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    Secrets FAQ by intermp

    Version: 1.0.1 | Updated: 03/06/12 | Search Guide | Bookmark Guide

    		        FABLE II
    		     Secrets Guide
    		   (c) 2012 intermp
       I. Introduction ...............................[fintr]
      II. Secrets & Easter Eggs ......................[feggs]
    	- Alice in Wonderland
    	- Buffy, the Vampire Slayer
    	- The Chronicles of Narnia
    	- The Dingly Egg
    	- Economics
    	- Fable (Original)
    	- Frankenstein
    	- Halo
    	- Harry Houdini
    	- Harry Potter
    	- The Hitchhiker's Guide to the Galaxy
    	- Lionhead
    	- The Lord of the Rings
    	- Love Potion No. 9
    	- Monty Python and the Holy Grail
    	- The Necronomicon
    	- Peter Molyneux
    	- The Princess Bride
    	- Pirates of the Caribbean
    	- Sam & Max
    	- Silence of the Lambs
    	- South Park
    	- Soylent Green
    	- Terracotta Army
    	- Transformers
    	- Van Helsing
    	- Winnie the Pooh
     III. Links ......................................[flink]
      IV. Credits ....................................[fcred]
       V. Version History ............................[fhist]
      VI. Legal ......................................[flegl]
     VII. Contact ....................................[fcont]
    | I. INTRODUCTION				[fintr]	|
    Welcome, Sparrow, to the official unofficial secrets
    guide to Fable II. This secrets guide is meant to serve
    you as you scurry through Albion looking for hidden
    secrets, treasures and easter eggs. While this guide
    claims to be a fully comprehensive compilation of all
    Fable II secrets and easter eggs, it is not a complete
    reference guide for all hidden items in the game
    including those found while diving or digging. The
    information provided in this guide primarily focuses on
    items, areas and dialogue not easily found or recognized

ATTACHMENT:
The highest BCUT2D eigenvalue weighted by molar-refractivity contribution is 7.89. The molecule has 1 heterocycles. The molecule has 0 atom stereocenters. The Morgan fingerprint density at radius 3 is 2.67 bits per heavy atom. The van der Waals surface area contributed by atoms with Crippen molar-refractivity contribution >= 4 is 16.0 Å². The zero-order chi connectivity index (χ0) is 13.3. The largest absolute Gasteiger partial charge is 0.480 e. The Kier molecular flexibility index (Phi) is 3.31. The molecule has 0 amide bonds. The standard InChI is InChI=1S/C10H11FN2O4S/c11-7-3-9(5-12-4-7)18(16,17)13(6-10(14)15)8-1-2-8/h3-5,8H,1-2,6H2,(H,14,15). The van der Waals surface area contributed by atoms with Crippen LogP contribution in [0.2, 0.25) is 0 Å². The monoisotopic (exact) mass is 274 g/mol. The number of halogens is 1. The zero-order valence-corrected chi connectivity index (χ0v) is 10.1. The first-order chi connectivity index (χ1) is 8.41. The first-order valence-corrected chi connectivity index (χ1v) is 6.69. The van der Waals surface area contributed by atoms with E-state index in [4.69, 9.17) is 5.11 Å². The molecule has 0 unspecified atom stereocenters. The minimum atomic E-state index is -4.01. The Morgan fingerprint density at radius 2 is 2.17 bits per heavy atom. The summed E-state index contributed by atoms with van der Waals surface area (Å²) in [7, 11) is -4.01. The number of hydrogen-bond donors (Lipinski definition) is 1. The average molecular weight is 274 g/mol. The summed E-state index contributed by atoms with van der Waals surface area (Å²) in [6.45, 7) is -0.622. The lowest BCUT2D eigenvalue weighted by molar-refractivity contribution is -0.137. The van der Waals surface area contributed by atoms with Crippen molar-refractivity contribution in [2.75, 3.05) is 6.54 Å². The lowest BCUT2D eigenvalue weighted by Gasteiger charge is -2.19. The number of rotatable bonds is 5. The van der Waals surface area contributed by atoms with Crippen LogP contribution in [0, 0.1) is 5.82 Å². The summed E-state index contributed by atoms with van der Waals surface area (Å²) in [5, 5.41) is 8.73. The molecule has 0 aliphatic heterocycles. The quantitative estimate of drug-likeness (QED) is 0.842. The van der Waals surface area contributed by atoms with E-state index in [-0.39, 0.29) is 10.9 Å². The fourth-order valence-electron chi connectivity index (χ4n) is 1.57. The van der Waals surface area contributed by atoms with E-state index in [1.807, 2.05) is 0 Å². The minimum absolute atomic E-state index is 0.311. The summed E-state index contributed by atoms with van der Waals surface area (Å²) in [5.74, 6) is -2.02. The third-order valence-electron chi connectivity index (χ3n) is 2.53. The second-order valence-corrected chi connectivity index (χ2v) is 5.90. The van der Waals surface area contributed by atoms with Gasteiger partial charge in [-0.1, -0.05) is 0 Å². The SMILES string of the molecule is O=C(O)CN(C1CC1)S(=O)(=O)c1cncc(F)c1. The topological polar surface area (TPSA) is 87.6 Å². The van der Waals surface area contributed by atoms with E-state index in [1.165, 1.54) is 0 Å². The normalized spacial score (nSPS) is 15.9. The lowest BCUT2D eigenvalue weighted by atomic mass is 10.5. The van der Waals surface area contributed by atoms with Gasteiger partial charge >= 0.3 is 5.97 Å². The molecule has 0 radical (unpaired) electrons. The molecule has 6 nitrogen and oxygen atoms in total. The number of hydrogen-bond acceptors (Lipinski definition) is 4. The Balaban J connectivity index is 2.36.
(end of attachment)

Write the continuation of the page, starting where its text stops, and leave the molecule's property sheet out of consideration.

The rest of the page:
without some guidance.
    It should be noted that this guide will not cover any
    glitches or exploits.
    | II. SECRETS & EASTER EGGS			[feggs]	|
    Fable II easter eggs are hidden secrets that usually make
    reference to programmers, people of significance, or
    pop culture. They can be hidden on gravestones, within
    dialogue, or be referenced in item descriptions.
    Alice in Wonderland:
    There seems to be a small number of references to Lewis
    Carroll's Alice in Wonderland. The Grumpy Rabbit and the
    woman named Alice, who you must rescue, are both found in
    the Shadow Court phase of the Snowglobe quest.
    Buffy, the Vampire Slayer:
    Farmer Giles may be a reference to the character of
    Rupert Giles from the television show, Buffy The Vampire
    Slayer. There are several bits of evidence to support
    1) Farmer Giles' son's name is Rupert, the first name of
    the character from Buffy The Vampire Slayer.
    2) The bandit besetting Brightwood Farm is named Ripper,
    which is the moniker used by the character of Rupert
    Giles in his youth.
    3) Ripper's henchman is called Ethan. Ethan Rayne was
    Ripper's friend (and grownup Giles' enemy) in Buffy.
    4) The name of Farmer Giles' deceased wife is Jennifer.
    In Buffy The Vampire Slayer, Giles' first girlfriend was
    named Jenny, and she also met a premature end.
    Another likely Buffy The Vampire Slayer reference is
    heard from playing children in towns saying, "from
    beneath you, it devours". This phrase is frequently
    mentioned in Season 7 of the show as part of the
    The Chronicles of Narnia:
    The description of the two-star rated Worn Closet bears
    a reference to C.S. Lewis' The Chronicles of Narnia,"No,
    it's not a secret portal to a wintry land. It's just a
    shabby closet."
    The Dingly Egg:
    The Dingly Egg is an item appearing in the Fable II DLC
    See the Future. The egg is found on a skeleton after
    passing through the stone gates (which resemble the
    "Henges" of Stonehenge) in the swampy area of the
    Celestial Keep and is needed to open the entrance to
    Dingly Burrow. It is mentioned, along with the directions
    to unlock it, in the book, The Grumpy Rabbit.
    Order of gates:
    1) The archway near the Murgo statue.
    2) The archway covered in ivy.
    3) The archway in front of the tree stump.
    4) The archway near a skeleton sitting on a rock.
    If done correctly, the skeleton will now be holding The
    Dingly Egg. Note: The egg will disappear if you unlock it
    but do not collect it before you complete The Costume
    Party quest.
    The description reads, "An oddly colourful egg. What
    wondrous chicken could have laid this?" In Fable III, the
    egg appears during the quest, The Pen is Mightier, along
    with other memorabilia from the Fable series. Next to it
    is a sign that reads, "The Dingly Egg. Sadly, no specimen
    of the chicken it came from has ever been found."
    The house "The Invisible Hand", located in Bowerstone Old
    Town, which is described as the base of operations for a
    guild of thieves, is a reference to a term used to
    describe the self-regulating nature of an economy. The
    Fable version just takes a more "active involvement"
    approach to it; the thieves "regulated" peoples money
    without them even knowing.
    Fable (Original):
    Wraithmarsh Gravestones: